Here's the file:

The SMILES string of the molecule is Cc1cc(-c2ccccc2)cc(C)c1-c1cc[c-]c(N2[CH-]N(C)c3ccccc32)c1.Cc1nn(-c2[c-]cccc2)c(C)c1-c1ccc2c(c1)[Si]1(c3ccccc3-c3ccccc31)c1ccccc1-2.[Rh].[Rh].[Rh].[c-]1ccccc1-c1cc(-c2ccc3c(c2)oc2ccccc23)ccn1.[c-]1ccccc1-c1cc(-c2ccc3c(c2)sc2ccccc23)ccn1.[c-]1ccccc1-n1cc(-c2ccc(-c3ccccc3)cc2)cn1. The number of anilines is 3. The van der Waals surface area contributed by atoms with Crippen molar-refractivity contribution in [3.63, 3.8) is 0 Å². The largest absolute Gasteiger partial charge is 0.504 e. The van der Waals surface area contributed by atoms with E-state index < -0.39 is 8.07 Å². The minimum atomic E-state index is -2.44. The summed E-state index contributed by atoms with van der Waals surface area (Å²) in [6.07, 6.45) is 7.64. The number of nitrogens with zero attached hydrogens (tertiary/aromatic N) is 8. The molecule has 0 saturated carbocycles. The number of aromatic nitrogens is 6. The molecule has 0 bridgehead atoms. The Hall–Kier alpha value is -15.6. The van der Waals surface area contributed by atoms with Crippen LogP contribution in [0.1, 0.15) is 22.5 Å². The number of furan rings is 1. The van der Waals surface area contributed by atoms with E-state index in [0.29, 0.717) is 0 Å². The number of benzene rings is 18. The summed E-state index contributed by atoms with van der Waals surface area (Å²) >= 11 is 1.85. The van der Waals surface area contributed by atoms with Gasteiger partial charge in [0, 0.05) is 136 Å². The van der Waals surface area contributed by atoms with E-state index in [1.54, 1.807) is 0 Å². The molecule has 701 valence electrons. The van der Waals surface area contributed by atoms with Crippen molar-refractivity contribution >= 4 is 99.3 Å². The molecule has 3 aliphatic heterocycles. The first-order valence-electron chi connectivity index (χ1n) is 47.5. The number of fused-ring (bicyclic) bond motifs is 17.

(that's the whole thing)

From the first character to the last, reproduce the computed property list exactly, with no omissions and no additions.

The SMILES string of the molecule is Cc1cc(-c2ccccc2)cc(C)c1-c1cc[c-]c(N2[CH-]N(C)c3ccccc32)c1.Cc1nn(-c2[c-]cccc2)c(C)c1-c1ccc2c(c1)[Si]1(c3ccccc3-c3ccccc31)c1ccccc1-2.[Rh].[Rh].[Rh].[c-]1ccccc1-c1cc(-c2ccc3c(c2)oc2ccccc23)ccn1.[c-]1ccccc1-c1cc(-c2ccc3c(c2)sc2ccccc23)ccn1.[c-]1ccccc1-n1cc(-c2ccc(-c3ccccc3)cc2)cn1. The number of anilines is 3. The van der Waals surface area contributed by atoms with Crippen molar-refractivity contribution in [3.63, 3.8) is 0 Å². The largest absolute Gasteiger partial charge is 0.504 e. The van der Waals surface area contributed by atoms with E-state index < -0.39 is 8.07 Å². The minimum atomic E-state index is -2.44. The summed E-state index contributed by atoms with van der Waals surface area (Å²) in [6.07, 6.45) is 7.64. The number of nitrogens with zero attached hydrogens (tertiary/aromatic N) is 8. The molecule has 0 saturated carbocycles. The number of aromatic nitrogens is 6. The molecule has 0 bridgehead atoms. The Hall–Kier alpha value is -15.6. The van der Waals surface area contributed by atoms with Crippen LogP contribution in [0.1, 0.15) is 22.5 Å². The number of furan rings is 1. The van der Waals surface area contributed by atoms with E-state index in [0.29, 0.717) is 0 Å². The number of benzene rings is 18. The summed E-state index contributed by atoms with van der Waals surface area (Å²) >= 11 is 1.85. The van der Waals surface area contributed by atoms with Gasteiger partial charge in [0, 0.05) is 136 Å². The van der Waals surface area contributed by atoms with E-state index in [1.54, 1.807) is 0 Å². The molecule has 701 valence electrons. The van der Waals surface area contributed by atoms with Crippen molar-refractivity contribution >= 4 is 99.3 Å². The molecule has 3 aliphatic heterocycles. The first-order valence-electron chi connectivity index (χ1n) is 47.5. The number of fused-ring (bicyclic) bond motifs is 17.